On October 24 the world will celebrate the 66th anniversary of the founding of the United Nations. As we near this anniversary it is important to revisit the key missions of the United Nations, which centers around finding solutions to critical global challenges.
In 2010 the Summit on the Millennium Development Goals (MDGs) concluded with the adoption of a global action plan, which laid out Eight Millennium Development Goals, ranging from extreme poverty to halting the spread of HIV/Aids. Another one of the goals that has many ties to the rest is MDG 3, which focuses on Gender Equality. Achieving equal rights for women and girls is a big focus on the global stage currently, and recent headline news reflects this.
Islamic states, Saudi Arabia and Iran have all recently been criticized for their records with women’s rights. In the recent UN Watch Testimony to UN Human Rights, Iran and Saudi Arabia were listed as countries where women are deprived of their human rights.
The legal system of The Islamic Republic of Iran discriminates against women. Similarly, Saudi Arabia is the only country in the world where women cannot drive and women are denied the right to vote and be elected to high political positions. Women, who don’t have the right to drive, however may gain the right to vote.
Recently, Saudi Arabia’s King Abdullah announced women will have the right to vote in local elections in 2015 and become members of the advisory Shura council. Two days after this announcement a court sentenced a woman to 10 whiplashes for violating the kingdom’s religious rules prohibiting women from driving. Usually police stop female drivers, and after they have them sign a pledge not to drive anymore, let them go. This is the first time when legal punishment has been ordered for the violation of driving ban in Saudi Arabia. The court acted after a women’s campaign launched on Facebook and Twitter emboldened by the Arab Spring that inspired women to get behind the wheel and drive. These contradictions are the results of an endless fight between the country’s conservatives and those who want to improve women’s situation.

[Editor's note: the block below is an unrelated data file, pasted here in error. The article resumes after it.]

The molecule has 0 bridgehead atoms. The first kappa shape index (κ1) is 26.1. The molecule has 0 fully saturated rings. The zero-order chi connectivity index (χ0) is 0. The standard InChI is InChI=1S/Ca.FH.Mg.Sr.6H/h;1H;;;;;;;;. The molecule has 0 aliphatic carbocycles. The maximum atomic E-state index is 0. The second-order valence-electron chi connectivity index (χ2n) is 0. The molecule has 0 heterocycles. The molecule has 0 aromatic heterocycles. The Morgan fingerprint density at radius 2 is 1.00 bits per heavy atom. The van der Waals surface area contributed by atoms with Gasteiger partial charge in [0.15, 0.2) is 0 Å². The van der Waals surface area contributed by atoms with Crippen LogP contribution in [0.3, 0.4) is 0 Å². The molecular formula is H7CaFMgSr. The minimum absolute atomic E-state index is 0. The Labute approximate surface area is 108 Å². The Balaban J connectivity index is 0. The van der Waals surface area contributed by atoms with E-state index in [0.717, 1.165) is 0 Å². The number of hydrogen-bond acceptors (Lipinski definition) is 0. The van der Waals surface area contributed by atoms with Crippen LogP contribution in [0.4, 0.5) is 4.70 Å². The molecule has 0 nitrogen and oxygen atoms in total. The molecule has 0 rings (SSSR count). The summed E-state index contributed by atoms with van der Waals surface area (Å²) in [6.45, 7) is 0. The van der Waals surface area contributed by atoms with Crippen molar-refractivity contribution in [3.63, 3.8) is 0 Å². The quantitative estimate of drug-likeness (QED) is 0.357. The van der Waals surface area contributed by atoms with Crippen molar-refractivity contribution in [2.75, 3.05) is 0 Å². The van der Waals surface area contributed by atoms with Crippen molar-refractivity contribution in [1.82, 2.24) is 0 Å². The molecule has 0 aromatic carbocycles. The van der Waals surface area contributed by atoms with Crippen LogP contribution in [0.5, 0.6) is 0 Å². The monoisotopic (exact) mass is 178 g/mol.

The issue recalls a long time fight that still continues in Afghanistan. In 1928 King Amanulah and his wife introduced new reforms, which included: the abolition of burqa, mixed schools for boys and girls, and the country’s mullahs. Later, the country’s conservatives and mujahideen began attacking the government. Presently, the country’s conservatives continue rising up against reforms – which would give basic human rights to women in Afghanistan.
The presence of women in Afghan parliament is a show of democracy. In fact, women holding high-ranking political positions do not have the authorities provided by their positions. Women struggle to play a significant political role and they are continually excluded from peace and security processes as well as solving important issues. The most members of the parliament are warlords, the ethnic militias who fought against each other from 1992 to 1996, killing thousands of civilians. Human Rights Watch published a report called “Blood stained Hand” which referred to warlords as “the world’s most serious human rights offenders.”